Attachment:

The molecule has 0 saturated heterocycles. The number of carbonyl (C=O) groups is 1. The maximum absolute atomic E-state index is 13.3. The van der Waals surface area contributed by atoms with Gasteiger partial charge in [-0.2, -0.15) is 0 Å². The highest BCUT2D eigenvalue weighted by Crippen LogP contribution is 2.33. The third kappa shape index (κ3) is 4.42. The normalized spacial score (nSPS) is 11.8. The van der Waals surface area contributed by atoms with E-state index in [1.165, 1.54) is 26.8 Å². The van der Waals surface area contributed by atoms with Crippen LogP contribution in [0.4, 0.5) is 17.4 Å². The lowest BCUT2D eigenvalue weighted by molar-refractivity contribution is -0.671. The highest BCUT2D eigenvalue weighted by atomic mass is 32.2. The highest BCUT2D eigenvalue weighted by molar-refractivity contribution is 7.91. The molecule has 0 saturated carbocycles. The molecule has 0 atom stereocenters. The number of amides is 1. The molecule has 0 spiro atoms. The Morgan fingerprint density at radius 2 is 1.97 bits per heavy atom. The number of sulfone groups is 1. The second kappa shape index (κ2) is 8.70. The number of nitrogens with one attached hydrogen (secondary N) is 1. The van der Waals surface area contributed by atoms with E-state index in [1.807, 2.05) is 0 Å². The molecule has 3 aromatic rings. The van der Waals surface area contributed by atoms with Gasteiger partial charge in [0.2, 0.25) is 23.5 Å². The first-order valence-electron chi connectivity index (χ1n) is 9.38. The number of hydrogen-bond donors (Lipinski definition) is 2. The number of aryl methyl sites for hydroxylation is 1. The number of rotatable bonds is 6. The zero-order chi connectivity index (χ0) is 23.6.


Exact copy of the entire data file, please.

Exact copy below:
The molecule has 0 saturated heterocycles. The number of carbonyl (C=O) groups is 1. The maximum absolute atomic E-state index is 13.3. The van der Waals surface area contributed by atoms with Gasteiger partial charge in [-0.2, -0.15) is 0 Å². The highest BCUT2D eigenvalue weighted by Crippen LogP contribution is 2.33. The third kappa shape index (κ3) is 4.42. The normalized spacial score (nSPS) is 11.8. The van der Waals surface area contributed by atoms with E-state index in [1.165, 1.54) is 26.8 Å². The van der Waals surface area contributed by atoms with Crippen LogP contribution in [0.4, 0.5) is 17.4 Å². The lowest BCUT2D eigenvalue weighted by molar-refractivity contribution is -0.671. The highest BCUT2D eigenvalue weighted by atomic mass is 32.2. The highest BCUT2D eigenvalue weighted by molar-refractivity contribution is 7.91. The molecule has 0 saturated carbocycles. The molecule has 0 atom stereocenters. The number of amides is 1. The molecule has 0 spiro atoms. The Morgan fingerprint density at radius 2 is 1.97 bits per heavy atom. The number of sulfone groups is 1. The second kappa shape index (κ2) is 8.70. The number of nitrogens with one attached hydrogen (secondary N) is 1. The van der Waals surface area contributed by atoms with E-state index in [1.807, 2.05) is 0 Å². The molecule has 3 aromatic rings. The van der Waals surface area contributed by atoms with Gasteiger partial charge in [0.2, 0.25) is 23.5 Å². The first-order valence-electron chi connectivity index (χ1n) is 9.38. The number of hydrogen-bond donors (Lipinski definition) is 2. The number of aryl methyl sites for hydroxylation is 1. The number of rotatable bonds is 6. The zero-order chi connectivity index (χ0) is 23.6.